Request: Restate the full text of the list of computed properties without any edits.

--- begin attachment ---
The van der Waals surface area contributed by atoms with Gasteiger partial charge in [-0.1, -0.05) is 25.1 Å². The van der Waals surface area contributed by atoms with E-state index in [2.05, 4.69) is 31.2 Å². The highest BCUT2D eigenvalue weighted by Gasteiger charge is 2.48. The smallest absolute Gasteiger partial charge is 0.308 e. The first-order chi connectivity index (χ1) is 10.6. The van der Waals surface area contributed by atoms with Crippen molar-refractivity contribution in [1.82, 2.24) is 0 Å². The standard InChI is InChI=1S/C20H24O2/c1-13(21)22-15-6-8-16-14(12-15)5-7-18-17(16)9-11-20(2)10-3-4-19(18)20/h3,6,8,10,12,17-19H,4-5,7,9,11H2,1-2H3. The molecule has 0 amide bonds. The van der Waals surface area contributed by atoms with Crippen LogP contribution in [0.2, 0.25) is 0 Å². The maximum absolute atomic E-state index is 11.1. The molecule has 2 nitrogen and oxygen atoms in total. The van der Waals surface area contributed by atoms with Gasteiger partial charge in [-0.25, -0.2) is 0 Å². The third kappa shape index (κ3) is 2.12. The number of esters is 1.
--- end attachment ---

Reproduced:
The van der Waals surface area contributed by atoms with Gasteiger partial charge in [-0.1, -0.05) is 25.1 Å². The van der Waals surface area contributed by atoms with E-state index in [2.05, 4.69) is 31.2 Å². The highest BCUT2D eigenvalue weighted by Gasteiger charge is 2.48. The smallest absolute Gasteiger partial charge is 0.308 e. The first-order chi connectivity index (χ1) is 10.6. The van der Waals surface area contributed by atoms with Crippen molar-refractivity contribution in [1.82, 2.24) is 0 Å². The standard InChI is InChI=1S/C20H24O2/c1-13(21)22-15-6-8-16-14(12-15)5-7-18-17(16)9-11-20(2)10-3-4-19(18)20/h3,6,8,10,12,17-19H,4-5,7,9,11H2,1-2H3. The molecule has 0 amide bonds. The van der Waals surface area contributed by atoms with Crippen LogP contribution in [0.2, 0.25) is 0 Å². The maximum absolute atomic E-state index is 11.1. The molecule has 2 nitrogen and oxygen atoms in total. The van der Waals surface area contributed by atoms with Gasteiger partial charge in [-0.25, -0.2) is 0 Å². The third kappa shape index (κ3) is 2.12. The number of esters is 1.